Q. I was wondering if you could answer a few questions for me about coffee and asthma. I’ve tried coffee and it certainly works for my asthma!
Does it have to be regular coffee or can it be decaf? Should the coffee be brewed or can it be instant coffee?
I am going on vacation this month and it would make me feel better to know these things, in case I run into trouble.
A. Physicians have known about the beneficial effect of coffee for treating asthma since at least 1859 (Edinburgh Medical Journal). Research has shown that caffeine can open airways and improve asthma symptoms (New England Journal of Medicine, March 22, 1984). The dose is around three cups of strong coffee for an average adult.
Caffeine is related to theophylline, an old-fashioned asthma drug. As a result, decaf coffee will not work. Instant coffee contains less caffeine than brewed coffee, so a person might need a few more cups of instant.
You should not rely on caffeine to control asthma symptoms. Although it can be helpful in a pinch, prescribed medication offers more reliable relief.
Q. Often my entire head will just start perspiring a flood. It will drip down my neck and face. Just a minor exertion can trigger my scalp to sweat horribly.
Someone even asked if I’d been swimming. This sweating is so embarrassing I am reluctant to go out socially. Please help. I take Theo-24 and Serevent for a breathing problem and Lexapro as an antidepressant.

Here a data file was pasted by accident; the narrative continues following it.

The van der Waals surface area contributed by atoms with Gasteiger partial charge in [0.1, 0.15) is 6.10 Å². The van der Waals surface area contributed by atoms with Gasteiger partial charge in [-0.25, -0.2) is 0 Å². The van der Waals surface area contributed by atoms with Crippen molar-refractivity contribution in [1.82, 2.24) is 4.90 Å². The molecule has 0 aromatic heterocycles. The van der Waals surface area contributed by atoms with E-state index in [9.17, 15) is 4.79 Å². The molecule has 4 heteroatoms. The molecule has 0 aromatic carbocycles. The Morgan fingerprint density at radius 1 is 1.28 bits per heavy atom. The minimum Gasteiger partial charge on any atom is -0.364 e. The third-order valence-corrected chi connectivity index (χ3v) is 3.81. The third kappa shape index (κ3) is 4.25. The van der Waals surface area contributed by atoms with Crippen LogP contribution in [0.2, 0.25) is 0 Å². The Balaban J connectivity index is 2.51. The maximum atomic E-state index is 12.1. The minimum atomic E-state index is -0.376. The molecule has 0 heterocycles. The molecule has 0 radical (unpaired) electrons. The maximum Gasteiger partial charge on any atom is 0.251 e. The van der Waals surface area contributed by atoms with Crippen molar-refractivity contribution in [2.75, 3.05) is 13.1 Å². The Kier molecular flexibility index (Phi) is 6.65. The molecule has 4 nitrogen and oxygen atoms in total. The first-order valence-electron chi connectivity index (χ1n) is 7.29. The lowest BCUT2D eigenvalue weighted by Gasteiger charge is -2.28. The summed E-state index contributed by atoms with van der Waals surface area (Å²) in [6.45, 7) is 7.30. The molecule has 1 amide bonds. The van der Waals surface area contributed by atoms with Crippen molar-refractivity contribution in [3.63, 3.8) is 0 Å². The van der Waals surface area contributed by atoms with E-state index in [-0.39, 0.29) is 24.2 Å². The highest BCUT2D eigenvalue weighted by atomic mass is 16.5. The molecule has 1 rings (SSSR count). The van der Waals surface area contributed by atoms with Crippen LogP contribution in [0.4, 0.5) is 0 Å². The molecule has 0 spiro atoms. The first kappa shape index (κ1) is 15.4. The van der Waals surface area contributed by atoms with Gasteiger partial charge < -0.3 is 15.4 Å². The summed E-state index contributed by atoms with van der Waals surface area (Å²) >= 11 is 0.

A. It is possible that Lexapro is contributing to excessive sweating. Some of the newer antidepressant medications can cause this reaction. Do not stop taking this medicine suddenly, though, since that might trigger unpleasant withdrawal symptoms.
Let your doctor know how much this side effect is bothering you. There may an alternative that does not cause this response.
Q. Can my high blood pressure be treated without drugs? I have been on several drugs that lower it, but I’ve had side effects with every drug I’ve tried. I think my doctor is getting a little frustrated. Can you help?
I’ve heard about breathing techniques and am looking into that. Walking lowered my heart rate but not my blood pressure. I eat a healthy, low-sodium diet and I am not overweight. High blood pressure does not run in my family. Might the Claritin I take for allergies be causing it?
A. We don’t know if you will be able to control your blood pressure without medication, but we can suggest several steps you might take. Regular exercise, a diet rich in potassium, magnesium and fiber, and stress management may help get your blood pressure down.
We have outlined these non-drug options along with dos and don’ts for measuring blood pressure in our Guide to Blood Pressure Treatment, which we are sending you. Anyone who would like a copy, please send $2 in check or money order with a long (no. 10) stamped (63 cents), self-addressed envelope: Graedons’ People’s Pharmacy, No. B-67, P. O. Box 52027, Durham, NC 27717-2027. It can also be downloaded for $2 from the Website: www.peoplespharmacy.com.
Claritin alone is unlikely to raise blood pressure. This might be a side effect of Claritin-D, however. The decongestant can contribute to hypertension.